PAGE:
“Here I must say emphatically: art must never be used to show the validity of Christianity. Rather the validity of art should be shown through Christianity” (H.R. Rookmaaker, Modern Art and the Death of a Culture, p. 228).
“Our doctrine always comes down to action, and that action reveals our true doctrine. We do not understand the relationship between fear, hunger and love. Our great problem is that we do not want enough from God. Ironically, we content ourselves with our discontents in the wilderness when before us a promised land awaits. Why do we not want milk and honey? Why do we not see the demands of the covenant as milk and honey? Why do we not want to teach our children when the promises of God stand patiently alongside us” (The Case for Classical Christian Education, p. 225).
“Mimetic desire is always kindled in those whose social situations most closely approximate that of the one whom they envy” (Gil Bailie, Violence Unveiled, p. 187).
“The nineteenth century made music into a kind of refined, cultural, almost pseudo-religious revelation of humanism, composed by the great heroes and prophets of mankind . . . Into this world burst jazz and blues” (H.R. Rookmaaker, Modern Art and the Death of a Culture, p. 186).
“Therefore, to understand the fear of the Lord rightly, learn to see that fear as love hungering for blessing” (The Case for Classical Christian Education, p. 224).
“What is to be noted is not just the the prophetic mind is lucid, but that the prophetic personality is sufficiently grounded in something other than the shifting sands of the social order to withstand the contagious power of social consensus. The clearest proof that Micaiah has managed to stay outside that vortex is that when he looks at the Israelite gathering, it isn’t a nation firmly united for combat with its enemy that he sees. What he sees, and what Zedekiah and the raving prophets in his entourage cannot even imagine, is ‘Israel scattered like sheep without a shepherd..’ The ability to see that under those social circumstances is the prophet’s chief social distinction and what makes his existence so anthropologically extraordinary” (Gil Bailie, Violence Unveiled, p. 176).
We live in a world filled with the glory and kindness of God. We also live in a world filled with sin, sin that can be defined as refusal to see the glory and kindness of God. Some Christians have so emphasized the presence and tenacity of sin that they have made themselves unable to see the glory and kindness of God. And of course this inability is just more sin. We cannot deal with sin by committing more of it. The way out is repentance, changing our minds, turning around. This Table is one of the central places where we are to repent—but not of our individual sins, faults and failings. That should already be done before you get here. You wash up at the sink, not at the table.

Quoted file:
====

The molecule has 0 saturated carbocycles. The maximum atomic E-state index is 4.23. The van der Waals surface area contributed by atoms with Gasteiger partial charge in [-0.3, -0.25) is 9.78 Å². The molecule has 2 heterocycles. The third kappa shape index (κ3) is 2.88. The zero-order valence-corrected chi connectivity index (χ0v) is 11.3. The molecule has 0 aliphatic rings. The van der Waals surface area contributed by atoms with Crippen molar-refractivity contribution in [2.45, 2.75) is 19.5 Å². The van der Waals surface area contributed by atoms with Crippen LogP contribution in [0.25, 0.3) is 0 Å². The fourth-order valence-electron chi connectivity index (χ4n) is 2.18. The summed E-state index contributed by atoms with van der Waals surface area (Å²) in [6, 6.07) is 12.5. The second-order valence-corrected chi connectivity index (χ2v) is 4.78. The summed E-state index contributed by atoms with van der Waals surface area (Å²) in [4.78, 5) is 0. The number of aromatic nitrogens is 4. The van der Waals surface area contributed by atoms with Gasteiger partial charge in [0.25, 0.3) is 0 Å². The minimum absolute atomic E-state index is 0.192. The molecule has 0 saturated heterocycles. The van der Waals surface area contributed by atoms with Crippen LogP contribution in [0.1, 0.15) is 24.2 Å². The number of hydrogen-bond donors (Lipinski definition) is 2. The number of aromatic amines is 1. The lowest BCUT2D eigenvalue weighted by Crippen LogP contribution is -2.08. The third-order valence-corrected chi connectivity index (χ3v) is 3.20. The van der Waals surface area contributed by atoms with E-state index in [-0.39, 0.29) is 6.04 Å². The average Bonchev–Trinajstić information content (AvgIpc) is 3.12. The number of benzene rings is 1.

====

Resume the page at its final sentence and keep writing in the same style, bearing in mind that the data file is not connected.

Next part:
But at the same time, this Table is a wonderful place to see (and repent of) the various ways we slander God. He has set a Table for us. Perhaps He did it, we think, because He is trying to poison us. He sent His Son to die on the cross in order to save us. Perhaps, we think, He really wants to damn us. He invites us to sit down—there is a place card here, with your name on it. That name was written in blood before the world was created. He took off His outer cloak, and stooped down to wash our feet. Perhaps He is doing this, we think, to mock us.
No—put away all such sinful thoughts. This is the place to learn that God really does love you, really does want to save you, and He offers the nourishment of His covenant to you. Take it, and eat. Take it, and drink. What does it all mean? Among other things, it means that you are accepted, forgiven, justified, cleansed, put right, straightened out, and beloved of God. Faith can apprehend all things, even this. Take and eat. Take and drink.
We come before the Lord in trust. We have to do this because without it, nothing we do in worship will prevail with Him. We trust Him, we have faith in Him, because this is the only way that creatures can receive blessing from Him.
With His blessing, preaching against sin brings conviction and change. Without it, such preaching brings resentment and continued sinning. With His blessing, the singing is rich, and grateful, and overflowing. Without it, the singing is muttered and resentful. With His blessing, the prayers are urgent, anointed, honoring to Him. Without it, the prayers are wooden and stilted. With His blessing, the Supper of the Lord nourishes in Christ, and grows us up into Him. Without His blessing, this Supper is a winnowing fan that blows chaff away from His presence.
And so we are to come in faith. We assemble in faith, we hear the call to worship in faith, we confess our sins in faith, we sing in faith, we hear the Word read in faith, we hear the Word preached in faith, and we eat and drink in faith. Without faith, it is impossible to please Him.
The only alternative to this faith is obviously a lack of it—unbelief. But this unbelief rarely parades itself in naked form. Unbelief always seeks various rags and scraps to clothe itself. These rags and scraps are often made of resentment, grievances, bitterness and more. Guard your hearts therefore. You are coming to worship the Lord. Do so in faith, from first to last.